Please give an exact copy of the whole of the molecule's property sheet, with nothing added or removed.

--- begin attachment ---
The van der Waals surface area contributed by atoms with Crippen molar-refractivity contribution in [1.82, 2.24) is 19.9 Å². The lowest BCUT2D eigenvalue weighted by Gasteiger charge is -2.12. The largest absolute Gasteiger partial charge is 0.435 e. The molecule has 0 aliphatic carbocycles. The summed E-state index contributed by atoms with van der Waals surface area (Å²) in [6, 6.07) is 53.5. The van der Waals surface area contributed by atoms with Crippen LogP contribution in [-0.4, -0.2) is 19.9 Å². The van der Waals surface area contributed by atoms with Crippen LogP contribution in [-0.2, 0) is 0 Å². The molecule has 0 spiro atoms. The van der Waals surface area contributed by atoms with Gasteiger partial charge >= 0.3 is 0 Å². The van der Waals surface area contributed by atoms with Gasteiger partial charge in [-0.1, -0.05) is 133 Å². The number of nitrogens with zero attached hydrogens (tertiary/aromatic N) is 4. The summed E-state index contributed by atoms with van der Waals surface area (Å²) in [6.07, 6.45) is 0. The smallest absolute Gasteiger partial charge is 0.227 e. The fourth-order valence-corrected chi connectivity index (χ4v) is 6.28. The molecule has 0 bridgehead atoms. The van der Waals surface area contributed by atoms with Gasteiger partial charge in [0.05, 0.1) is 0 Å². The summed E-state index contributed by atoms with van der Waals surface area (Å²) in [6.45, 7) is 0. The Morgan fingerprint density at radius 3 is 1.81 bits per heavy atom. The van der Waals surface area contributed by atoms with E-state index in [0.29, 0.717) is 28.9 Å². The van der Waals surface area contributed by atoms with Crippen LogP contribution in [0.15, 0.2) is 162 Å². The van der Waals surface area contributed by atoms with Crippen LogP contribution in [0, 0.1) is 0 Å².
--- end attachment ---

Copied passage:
The van der Waals surface area contributed by atoms with Crippen molar-refractivity contribution in [1.82, 2.24) is 19.9 Å². The lowest BCUT2D eigenvalue weighted by Gasteiger charge is -2.12. The largest absolute Gasteiger partial charge is 0.435 e. The molecule has 0 aliphatic carbocycles. The summed E-state index contributed by atoms with van der Waals surface area (Å²) in [6, 6.07) is 53.5. The van der Waals surface area contributed by atoms with Crippen LogP contribution in [-0.4, -0.2) is 19.9 Å². The van der Waals surface area contributed by atoms with Crippen LogP contribution in [-0.2, 0) is 0 Å². The molecule has 0 spiro atoms. The van der Waals surface area contributed by atoms with Gasteiger partial charge >= 0.3 is 0 Å². The van der Waals surface area contributed by atoms with Gasteiger partial charge in [-0.1, -0.05) is 133 Å². The number of nitrogens with zero attached hydrogens (tertiary/aromatic N) is 4. The summed E-state index contributed by atoms with van der Waals surface area (Å²) in [6.07, 6.45) is 0. The smallest absolute Gasteiger partial charge is 0.227 e. The fourth-order valence-corrected chi connectivity index (χ4v) is 6.28. The molecule has 0 bridgehead atoms. The van der Waals surface area contributed by atoms with Gasteiger partial charge in [0.05, 0.1) is 0 Å². The summed E-state index contributed by atoms with van der Waals surface area (Å²) in [6.45, 7) is 0. The Morgan fingerprint density at radius 3 is 1.81 bits per heavy atom. The van der Waals surface area contributed by atoms with E-state index in [0.29, 0.717) is 28.9 Å². The van der Waals surface area contributed by atoms with Crippen LogP contribution in [0.15, 0.2) is 162 Å². The van der Waals surface area contributed by atoms with Crippen LogP contribution in [0, 0.1) is 0 Å².